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gunman opened fire at a tucson, arizona, shopping center killing six and wound ago fellow member of congress, gabrielle giffords. when you heard this, you're a freshman, did you think, oh, my gosh, what have i gotten myself into? >> my first reaction was pure shock. the fact that we had just been sworn in. that there's so much hope and optimism about this congress and the awesome responsibility that we all share. >> reporter: many on capitol hill hope the tragedy would usher in a new era of bipartisanship and civility. >> i think the tone changed for about two weeks and then i think after that we went back to the partisanship. >> reporter: karen bass, who went from speaker of the california house to the lone democratic freshman on the budget committee says the feelings of unity after the thy chon shooting are long gone. >> the tea party on your side-- as so often is the case-- (boos). >> couric: efforts to tone down the rhetoric soon ran head first into a bitter fight over federal spending. >> we're not there yet.
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>> i think that's part of the combat that takes place in a legislative process. >> this is my life. this is my schedule. >> couric: florida's alan west an iraq war veteran, walks the halls of congress with his trademark military satchel. he campaigned on the g.o.p.'s pledge to america which included a promise of $100 billion in spending cut this is year. when the republican leadership waiverred on that amount, west and many of his tea party compatriots demanded it stand firm. >> you can't, you know, right out the gate lose your credibility and i think that they understood that because we really need the american people to know that they sent the right people up here to start taking care of the business of spending in washington, d.c. >> shame on a senate who said we will not take up the bill! >> couric: the 87 new republicans kept the pressure on, rallying on the senate steps almost everyday leading up to last friday's spending deal. >> that's why the place is open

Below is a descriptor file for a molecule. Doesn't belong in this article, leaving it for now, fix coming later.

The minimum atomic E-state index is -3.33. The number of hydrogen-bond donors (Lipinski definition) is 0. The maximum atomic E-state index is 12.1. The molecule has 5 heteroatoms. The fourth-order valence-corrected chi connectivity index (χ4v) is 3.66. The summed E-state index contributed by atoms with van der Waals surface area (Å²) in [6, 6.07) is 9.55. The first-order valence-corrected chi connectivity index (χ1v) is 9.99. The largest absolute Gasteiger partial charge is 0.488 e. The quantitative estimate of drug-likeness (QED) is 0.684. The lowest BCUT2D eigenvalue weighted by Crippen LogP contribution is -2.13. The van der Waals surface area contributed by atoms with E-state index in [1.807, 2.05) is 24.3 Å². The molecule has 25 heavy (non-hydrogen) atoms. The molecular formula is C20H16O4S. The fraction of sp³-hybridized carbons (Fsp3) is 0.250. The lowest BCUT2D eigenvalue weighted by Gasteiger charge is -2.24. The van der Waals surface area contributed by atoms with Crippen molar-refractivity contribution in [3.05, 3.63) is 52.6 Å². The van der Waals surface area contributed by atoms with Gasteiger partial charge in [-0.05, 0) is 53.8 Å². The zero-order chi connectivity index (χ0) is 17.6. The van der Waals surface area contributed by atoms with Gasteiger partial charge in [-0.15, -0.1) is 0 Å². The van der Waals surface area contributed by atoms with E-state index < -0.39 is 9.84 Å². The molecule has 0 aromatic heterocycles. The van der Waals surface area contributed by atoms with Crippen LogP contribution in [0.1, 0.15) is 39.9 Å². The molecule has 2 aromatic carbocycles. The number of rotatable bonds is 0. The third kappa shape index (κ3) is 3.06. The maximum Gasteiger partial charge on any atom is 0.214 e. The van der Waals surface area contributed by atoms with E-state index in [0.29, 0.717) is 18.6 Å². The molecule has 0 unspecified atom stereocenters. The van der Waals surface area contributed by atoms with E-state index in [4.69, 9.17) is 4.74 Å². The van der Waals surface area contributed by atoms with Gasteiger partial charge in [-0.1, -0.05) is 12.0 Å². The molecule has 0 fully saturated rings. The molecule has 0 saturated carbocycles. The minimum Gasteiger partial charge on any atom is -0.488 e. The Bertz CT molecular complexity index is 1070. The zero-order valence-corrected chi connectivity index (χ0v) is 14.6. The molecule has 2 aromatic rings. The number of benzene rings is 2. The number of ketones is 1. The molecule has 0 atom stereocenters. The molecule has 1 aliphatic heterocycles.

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today. >> reporter: with that battle behind them, they've turned to next year's budget, voicing their support for a plan that would cut taxes and drastically reform medicare. >> this is probably one of the most engaged budgets that has been produced by the house. at least in the last decade. and i'm proud of that. >> couric: and what about the mighty nine as the small group of democratic freshman call themselveses? >> it's a frustrating process. >> couric: they've had to face the reality of having considerablyless clout than their conservative classmates. >> i sort of expected when i got here everyone would be focused on jobs. that the jobs agenda would be articulated by the republican leadership? the house. there's been no jobs bill or agenda. we did npr, planned parenthood, we did virtually everything but talk about jobs in the congress of the united states. >> couric: and while some democrats may think they have no clout, speaker boehner needed dozens of them today to pass the budget compromise. that's because 59 republicans-- including freshman west and